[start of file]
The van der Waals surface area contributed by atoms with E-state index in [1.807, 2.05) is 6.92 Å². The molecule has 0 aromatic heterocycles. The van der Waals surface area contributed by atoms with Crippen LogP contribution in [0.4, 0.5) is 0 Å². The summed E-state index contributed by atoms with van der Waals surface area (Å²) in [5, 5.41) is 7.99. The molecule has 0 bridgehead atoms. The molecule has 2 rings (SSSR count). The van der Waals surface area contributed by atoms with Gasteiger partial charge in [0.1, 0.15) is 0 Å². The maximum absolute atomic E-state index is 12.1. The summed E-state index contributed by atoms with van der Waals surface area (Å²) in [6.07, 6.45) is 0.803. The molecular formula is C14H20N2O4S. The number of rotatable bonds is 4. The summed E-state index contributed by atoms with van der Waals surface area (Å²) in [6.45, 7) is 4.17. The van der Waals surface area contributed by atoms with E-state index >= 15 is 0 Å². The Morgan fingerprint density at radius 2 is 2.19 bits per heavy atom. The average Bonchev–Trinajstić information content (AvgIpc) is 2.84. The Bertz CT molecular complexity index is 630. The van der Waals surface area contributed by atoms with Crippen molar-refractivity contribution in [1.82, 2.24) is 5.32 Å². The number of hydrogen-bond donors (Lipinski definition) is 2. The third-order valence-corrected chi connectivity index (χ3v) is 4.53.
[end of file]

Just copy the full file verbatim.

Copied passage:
The van der Waals surface area contributed by atoms with E-state index in [1.807, 2.05) is 6.92 Å². The molecule has 0 aromatic heterocycles. The van der Waals surface area contributed by atoms with Crippen LogP contribution in [0.4, 0.5) is 0 Å². The summed E-state index contributed by atoms with van der Waals surface area (Å²) in [5, 5.41) is 7.99. The molecule has 0 bridgehead atoms. The molecule has 2 rings (SSSR count). The van der Waals surface area contributed by atoms with Gasteiger partial charge in [0.1, 0.15) is 0 Å². The maximum absolute atomic E-state index is 12.1. The summed E-state index contributed by atoms with van der Waals surface area (Å²) in [6.07, 6.45) is 0.803. The molecular formula is C14H20N2O4S. The number of rotatable bonds is 4. The summed E-state index contributed by atoms with van der Waals surface area (Å²) in [6.45, 7) is 4.17. The van der Waals surface area contributed by atoms with E-state index >= 15 is 0 Å². The Morgan fingerprint density at radius 2 is 2.19 bits per heavy atom. The average Bonchev–Trinajstić information content (AvgIpc) is 2.84. The Bertz CT molecular complexity index is 630. The van der Waals surface area contributed by atoms with Crippen molar-refractivity contribution in [1.82, 2.24) is 5.32 Å². The number of hydrogen-bond donors (Lipinski definition) is 2. The third-order valence-corrected chi connectivity index (χ3v) is 4.53.